(The following article was published in the recent edition of UHD Magazine.)
It’s a well-known fact that Houston is prone to flooding. Heavy rains can bring the city to a standstill, but a University of Houston-Downtown (UHD) professor has been developing projects that might keep residential areas and city roads above water, and possibly save lives.
Dr. Arash Rahmation, assistant professor in UHD’s College of Sciences and Technology and program director of the college’s Structural Engineering Program, has engaged students with projects addressing the Bayou City’s flooding issues. In past semesters, Rahmation’s students developed possible solutions using a unique mix of lightweight and high performance concretes (HPC).
According to Rahmation, regular concrete often becomes saturated, whereas lightweight concrete absorbs water and also will rise slightly when exposed to high volumes of water. The most prominent structure constructed of lightweight concrete is the Evergreen Point Floating Bridge that connects Seattle and Medina, Washington and extends nearly 8,000 feet across Lake Washington. Lightweight concrete also is used in the Benicia-Martinez Bridge in California, which extends nearly 9,000 feet over the Carquinez Strait.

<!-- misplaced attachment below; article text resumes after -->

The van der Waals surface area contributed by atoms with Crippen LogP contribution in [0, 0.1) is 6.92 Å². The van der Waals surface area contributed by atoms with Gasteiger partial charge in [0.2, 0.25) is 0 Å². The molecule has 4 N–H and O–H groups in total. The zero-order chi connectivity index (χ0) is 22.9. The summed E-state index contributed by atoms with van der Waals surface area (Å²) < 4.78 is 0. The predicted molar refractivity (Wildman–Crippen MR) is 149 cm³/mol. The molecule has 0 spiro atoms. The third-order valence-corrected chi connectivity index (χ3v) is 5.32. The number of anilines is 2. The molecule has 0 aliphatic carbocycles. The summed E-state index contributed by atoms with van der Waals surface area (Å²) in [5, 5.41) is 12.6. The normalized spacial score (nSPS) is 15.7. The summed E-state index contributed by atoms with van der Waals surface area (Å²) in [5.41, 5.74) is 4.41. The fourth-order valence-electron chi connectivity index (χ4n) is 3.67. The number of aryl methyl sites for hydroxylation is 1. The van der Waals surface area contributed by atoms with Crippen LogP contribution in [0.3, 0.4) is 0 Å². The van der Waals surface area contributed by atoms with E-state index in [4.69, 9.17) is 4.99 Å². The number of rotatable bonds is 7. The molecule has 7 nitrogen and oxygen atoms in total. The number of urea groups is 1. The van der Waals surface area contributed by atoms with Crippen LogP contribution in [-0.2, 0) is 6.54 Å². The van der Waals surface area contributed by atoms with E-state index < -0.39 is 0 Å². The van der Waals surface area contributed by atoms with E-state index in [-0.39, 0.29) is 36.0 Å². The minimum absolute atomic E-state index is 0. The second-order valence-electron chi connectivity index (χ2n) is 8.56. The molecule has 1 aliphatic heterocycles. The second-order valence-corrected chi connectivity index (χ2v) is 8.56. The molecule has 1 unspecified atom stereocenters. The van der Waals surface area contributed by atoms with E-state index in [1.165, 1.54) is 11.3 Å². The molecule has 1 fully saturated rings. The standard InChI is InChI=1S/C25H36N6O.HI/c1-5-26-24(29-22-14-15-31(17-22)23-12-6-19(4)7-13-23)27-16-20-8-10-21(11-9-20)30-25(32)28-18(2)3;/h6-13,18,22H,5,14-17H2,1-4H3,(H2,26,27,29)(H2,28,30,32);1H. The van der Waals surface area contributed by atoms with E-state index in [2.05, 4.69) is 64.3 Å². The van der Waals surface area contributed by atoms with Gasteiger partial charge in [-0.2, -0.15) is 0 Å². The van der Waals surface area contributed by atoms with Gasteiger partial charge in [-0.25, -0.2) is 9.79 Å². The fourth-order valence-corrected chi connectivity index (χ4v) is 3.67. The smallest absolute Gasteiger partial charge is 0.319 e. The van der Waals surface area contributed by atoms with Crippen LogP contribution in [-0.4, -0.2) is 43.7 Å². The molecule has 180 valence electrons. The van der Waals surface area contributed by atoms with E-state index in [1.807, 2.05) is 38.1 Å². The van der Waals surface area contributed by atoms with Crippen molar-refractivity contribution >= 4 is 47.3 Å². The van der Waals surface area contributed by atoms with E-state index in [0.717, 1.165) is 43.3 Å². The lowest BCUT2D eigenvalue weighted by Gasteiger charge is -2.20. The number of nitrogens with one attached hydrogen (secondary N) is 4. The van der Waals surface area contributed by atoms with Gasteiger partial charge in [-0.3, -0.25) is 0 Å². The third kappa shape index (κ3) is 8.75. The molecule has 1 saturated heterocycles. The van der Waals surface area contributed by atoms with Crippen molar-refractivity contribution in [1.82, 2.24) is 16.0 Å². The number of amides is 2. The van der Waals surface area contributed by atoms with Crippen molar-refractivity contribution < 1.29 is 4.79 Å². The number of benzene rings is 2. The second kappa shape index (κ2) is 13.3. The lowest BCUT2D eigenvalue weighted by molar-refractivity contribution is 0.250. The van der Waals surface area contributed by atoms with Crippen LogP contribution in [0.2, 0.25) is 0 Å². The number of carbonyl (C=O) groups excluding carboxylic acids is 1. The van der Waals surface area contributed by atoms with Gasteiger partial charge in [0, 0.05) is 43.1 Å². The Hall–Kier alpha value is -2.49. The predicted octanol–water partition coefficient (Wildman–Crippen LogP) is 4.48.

“We’re going to apply these technologies on our highways, driveways and safe zones in Houston,” said Rahmation. “Blocking roads with high water isn’t always the best solution.”
Students in his fall Senior Capstone course spend a semester in groups developing structures that can benefit Houstonians during floods. Rahmation and students work on projects on the external south side of the first floor of UHD’s One Main Building. He also showcases his work to campus visitors and present projects to representatives from the Harris County Flood Control District and Houston Parks Department.
Other recent projects have included floating pods that would, in theory, collect trash floating in flood waters; stairs (for external use on a home or garage) that could maintain above water; and a floating platform or “Safe Zone Area” that can elevate roadways or driveways above flood zones.
The “Safe Zone Area” was presented to City of Houston officials. According to Rahmation, it would be revolutionary if used for roads or freeways in a flood-prone metropolis like Houston. Likewise, working with lightweight concrete can be a game changer for students who will pursue careers as civil engineers or architects.
“The main thing I teach my students is how they can solve our city’s problems,” Rahmation said. “I want them to develop ideas that will help the people of Houston by looking at the issues, provide solutions and fully explore new ways of responding to the city’s flood problems.”